New Executive Chairman at the Federal Inland Revenue Service (FIRS), Muhammad Nami, has revealed why his predecessor in office, Babatunde Fowler failed to attain its tax revenue projections.
Nami, during a senate interactive session with revenue-generating agencies, Nigeria loses a lot of revenue through tax waivers granted big companies which otherwise would have been taxed to buoy up government revenue.
He also said the former FIRS boss also ran a huge operational cost, contrary to the statutory provisions for the running of the organization.
Findings disclosed that Fowler failed to meet his collection target in 2015, 2016, 2017 and 2018. For instance, in 2015, it set N4.7 trillion target but was only able to make N3.7 trillion in the actual collection. In 2016, 2017 and 2018, the target collections were N4.2 trillion, N4.8 trillion and N6.7 trillion but the actual collections were N3.3 trillion, N4 trillion and N5.3 trillion, respectively.
This led to the Federal Government issuing a query to Fowler although the shortfall had been on before Fowler’s appointment. The FIRS recorded a revenue shortfall of N4.88 trillion within a 10-year period, from 2010 to 2019.
According to a national audit report 545 companies had not remitted their Company Income Tax (CIT) to the FIRS valued at a total of N26 billion.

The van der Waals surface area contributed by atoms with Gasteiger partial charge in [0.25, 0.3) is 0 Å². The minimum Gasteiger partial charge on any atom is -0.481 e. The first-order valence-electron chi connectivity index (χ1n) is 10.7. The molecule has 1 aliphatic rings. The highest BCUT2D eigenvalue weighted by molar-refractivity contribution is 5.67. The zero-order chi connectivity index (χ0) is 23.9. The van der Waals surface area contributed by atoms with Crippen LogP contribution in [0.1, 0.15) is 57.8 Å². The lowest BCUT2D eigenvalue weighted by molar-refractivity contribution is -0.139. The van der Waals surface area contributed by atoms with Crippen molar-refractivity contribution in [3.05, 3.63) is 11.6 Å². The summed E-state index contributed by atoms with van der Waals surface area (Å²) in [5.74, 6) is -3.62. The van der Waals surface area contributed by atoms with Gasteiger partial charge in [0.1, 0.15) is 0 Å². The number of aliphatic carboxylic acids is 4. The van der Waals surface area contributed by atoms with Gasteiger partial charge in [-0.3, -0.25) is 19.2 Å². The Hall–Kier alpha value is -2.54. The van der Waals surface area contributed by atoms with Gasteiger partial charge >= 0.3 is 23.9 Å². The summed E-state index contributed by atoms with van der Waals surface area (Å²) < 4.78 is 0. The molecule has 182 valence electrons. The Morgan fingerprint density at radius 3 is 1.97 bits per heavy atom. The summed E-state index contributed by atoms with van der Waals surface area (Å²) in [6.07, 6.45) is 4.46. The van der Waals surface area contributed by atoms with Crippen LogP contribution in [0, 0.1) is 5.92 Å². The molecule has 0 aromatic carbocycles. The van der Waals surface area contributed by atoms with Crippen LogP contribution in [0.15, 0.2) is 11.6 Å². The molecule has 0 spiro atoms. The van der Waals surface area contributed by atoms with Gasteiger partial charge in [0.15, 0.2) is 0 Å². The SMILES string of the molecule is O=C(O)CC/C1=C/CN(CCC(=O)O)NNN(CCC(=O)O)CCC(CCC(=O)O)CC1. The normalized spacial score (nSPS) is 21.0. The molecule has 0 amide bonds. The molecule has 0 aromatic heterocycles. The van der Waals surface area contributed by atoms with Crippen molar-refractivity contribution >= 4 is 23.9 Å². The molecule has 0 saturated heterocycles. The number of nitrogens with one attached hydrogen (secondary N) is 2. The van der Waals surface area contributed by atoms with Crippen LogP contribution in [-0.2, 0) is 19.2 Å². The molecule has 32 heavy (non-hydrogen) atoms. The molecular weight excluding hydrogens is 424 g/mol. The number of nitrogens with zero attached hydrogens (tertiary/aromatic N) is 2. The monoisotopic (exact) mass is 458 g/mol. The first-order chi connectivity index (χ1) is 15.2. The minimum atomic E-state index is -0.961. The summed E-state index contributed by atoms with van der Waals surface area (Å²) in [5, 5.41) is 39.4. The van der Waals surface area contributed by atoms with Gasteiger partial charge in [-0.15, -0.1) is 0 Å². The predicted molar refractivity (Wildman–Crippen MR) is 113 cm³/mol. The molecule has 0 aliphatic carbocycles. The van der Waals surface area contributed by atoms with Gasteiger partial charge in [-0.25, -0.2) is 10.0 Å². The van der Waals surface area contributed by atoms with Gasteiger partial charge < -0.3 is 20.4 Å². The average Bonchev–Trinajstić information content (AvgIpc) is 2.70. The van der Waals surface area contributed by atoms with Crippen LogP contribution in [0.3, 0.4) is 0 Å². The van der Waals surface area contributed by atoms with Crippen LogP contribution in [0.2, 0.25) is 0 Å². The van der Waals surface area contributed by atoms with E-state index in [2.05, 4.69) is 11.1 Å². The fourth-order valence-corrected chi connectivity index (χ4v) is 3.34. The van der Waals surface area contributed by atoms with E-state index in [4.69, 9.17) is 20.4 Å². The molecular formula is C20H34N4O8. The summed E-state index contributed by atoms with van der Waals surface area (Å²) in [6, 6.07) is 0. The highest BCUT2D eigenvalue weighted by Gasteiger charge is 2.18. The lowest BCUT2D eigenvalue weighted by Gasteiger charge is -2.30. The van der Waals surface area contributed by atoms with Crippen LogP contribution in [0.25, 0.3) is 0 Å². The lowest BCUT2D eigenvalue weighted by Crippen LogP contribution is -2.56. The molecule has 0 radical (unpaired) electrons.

Companies, Federal and State MDAs, Local Government Councils and State Government within the Southwest Zone were yet to remit about N8 billion being their Value Added Tax.
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Withholding tax from companies, government agencies and local government councils valued at about N5 billion were also yet to be remitted to the FIRS.
About 318 companies were said not to have remitted their Education, tax which is 2% on profits of Companies valued at N697 million.
Two companies are yet to remit N99 million, being their Capital Gain Tax of 10% from the disposal of these companies’ assets. All these unreconciled taxes were said to have been communicated to the FIRS chairman.
Out of 28,237 duly registered Companies, 11,221 failed to submit their annual returns to various tax offices. These contradict the provision of the Company Income Tax Act, which requires a company to render an account of its operations within six months of its accounting year-end.
This number of companies who failed to render its returns represents 39% of duly registered companies with the FIRS.
It was also revealed that, under Fowler, the tax agency failed to collect taxes worth about N41 billion in Lagos.